desert, steep dirt sides of an arroyo,
“can you smell this place?
It smells different from your country with its trees, big
water, and winter’s deep cold.”
The arroyo channeled toward large skirts of a
mountain
that raised brown earth, dark rock into rare clouds
that looked as if they might hold rain.
Green smells of Tohono O’odham Nation were as
pale as trunks of the palo verde trees.

The last paragraph in the poem reads:

American has always been a nation of peoples, of
nations.
In desert air at night
stars hover bright and close to dark mountains
that shine and breathe
as we sing
into another time.

Davis, 74, lives in Sturgeon Bay and is the author of the award-winning novel 
“In the Unsettled Homeland of Dreams,” and other works.
He still serves in leadership roles at several tribal colleges.

— kenne

Hoover Dam Road   2 comments

Hoover Dam Road — Image by kenne

I prefer the original name, Boulder Dam. Originally known as Boulder Dam from 1933,
it was officially renamed Hoover Dam for President Herbert Hoover by a joint resolution
of Congress in 1947.

— kenne

Common Buckeye Butterfly   1 comment

Common Buckeye Butterfly (Junonia coenia) — Image by kenne

So, I begin researching articles on butterfly color and found “The evolution of color:
How butterfly wings can shift in hue” in ScienceDaily. They found that buckeyes
and other Junonia species can create a rainbow of structural colors simply by tuning
the thickness of the wing scale’s bottom layer (the lamina), which creates
iridescent colors in the same way a soap bubble does. 

“In each Junonia species, structural color came from the lamina. And they are producing
a big range of lamina thicknesses that create a rainbow of different colors, everything
from gold to magenta to blue to green,” says first author Rachel Thayer.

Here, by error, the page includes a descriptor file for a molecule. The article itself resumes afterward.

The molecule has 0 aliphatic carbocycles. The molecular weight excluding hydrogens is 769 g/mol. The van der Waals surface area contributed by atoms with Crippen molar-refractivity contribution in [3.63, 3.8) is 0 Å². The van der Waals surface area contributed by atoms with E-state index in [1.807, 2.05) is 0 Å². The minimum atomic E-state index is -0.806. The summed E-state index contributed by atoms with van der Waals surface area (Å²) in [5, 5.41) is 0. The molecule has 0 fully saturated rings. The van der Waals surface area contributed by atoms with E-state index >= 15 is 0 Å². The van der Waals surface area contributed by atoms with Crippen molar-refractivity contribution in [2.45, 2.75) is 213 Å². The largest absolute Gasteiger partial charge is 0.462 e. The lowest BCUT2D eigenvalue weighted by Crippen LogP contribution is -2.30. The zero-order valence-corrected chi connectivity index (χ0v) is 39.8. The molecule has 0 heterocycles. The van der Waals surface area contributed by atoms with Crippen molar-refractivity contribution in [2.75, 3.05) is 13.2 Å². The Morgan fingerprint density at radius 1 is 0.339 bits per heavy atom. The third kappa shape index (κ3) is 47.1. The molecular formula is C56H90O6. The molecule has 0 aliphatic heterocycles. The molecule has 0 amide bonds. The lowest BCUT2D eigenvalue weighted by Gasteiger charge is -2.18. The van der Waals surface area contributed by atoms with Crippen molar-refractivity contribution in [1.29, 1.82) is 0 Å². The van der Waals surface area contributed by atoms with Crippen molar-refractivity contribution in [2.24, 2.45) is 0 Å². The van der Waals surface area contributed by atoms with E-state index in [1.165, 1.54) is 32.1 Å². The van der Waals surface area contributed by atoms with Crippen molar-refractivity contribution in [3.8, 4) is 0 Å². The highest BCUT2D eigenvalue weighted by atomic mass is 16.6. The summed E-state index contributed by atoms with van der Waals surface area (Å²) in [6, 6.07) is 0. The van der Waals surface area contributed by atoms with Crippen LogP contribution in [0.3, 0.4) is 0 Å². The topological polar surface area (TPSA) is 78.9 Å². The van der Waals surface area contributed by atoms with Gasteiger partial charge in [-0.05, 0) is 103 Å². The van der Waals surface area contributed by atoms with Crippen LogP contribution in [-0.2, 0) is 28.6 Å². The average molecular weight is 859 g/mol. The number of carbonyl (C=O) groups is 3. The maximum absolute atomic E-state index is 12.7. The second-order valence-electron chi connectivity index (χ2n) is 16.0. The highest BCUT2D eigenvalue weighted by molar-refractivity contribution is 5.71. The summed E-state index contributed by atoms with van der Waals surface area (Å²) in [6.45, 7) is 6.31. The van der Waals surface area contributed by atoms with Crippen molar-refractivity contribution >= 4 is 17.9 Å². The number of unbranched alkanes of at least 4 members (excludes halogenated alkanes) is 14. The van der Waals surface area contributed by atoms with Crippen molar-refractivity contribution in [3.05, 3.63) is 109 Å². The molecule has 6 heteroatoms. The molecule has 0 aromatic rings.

“This helps us understand how structural color has evolved over millions of years.”

You can find more information structured color at Marine Biological Laboratory.
(Please note, I’m a photographer, not a biologist.)

— kenne

Boulder Dam Panorama   7 comments

Boulder Dam Viewed from the Arizona Side (November 5, 2020) — Panorama by kenne

Most of the time, when we drive to Las Vegas from Tucson, we pass by the dam.
The last time we stopped, we drove the two-lane road on top of the dam on our way back
to Houston in 2007. The Mike O’Callaghan–Pat Tillman Memorial Bridge was under
construction and was not completed until 2010. The drive across the Boulder Dam
would take quite a while, depending on the volume of traffic.

The Mike O’Callaghan–Pat Tillman Memorial Bridge Above the Boulder Dam  (upper left corner) — Image by kenne

Currently, the Lake Mead water level is 147.41 feet below the full pool of 1,229.00,
40% of its full capacity. The Colorado River, which supplies Nevada,
Arizona and California, most of its water, has long been chronically overused
and has dwindled during two decades of mostly dry years. The drought has been
worsened by higher temperatures unleashed by climate change. 

— kenne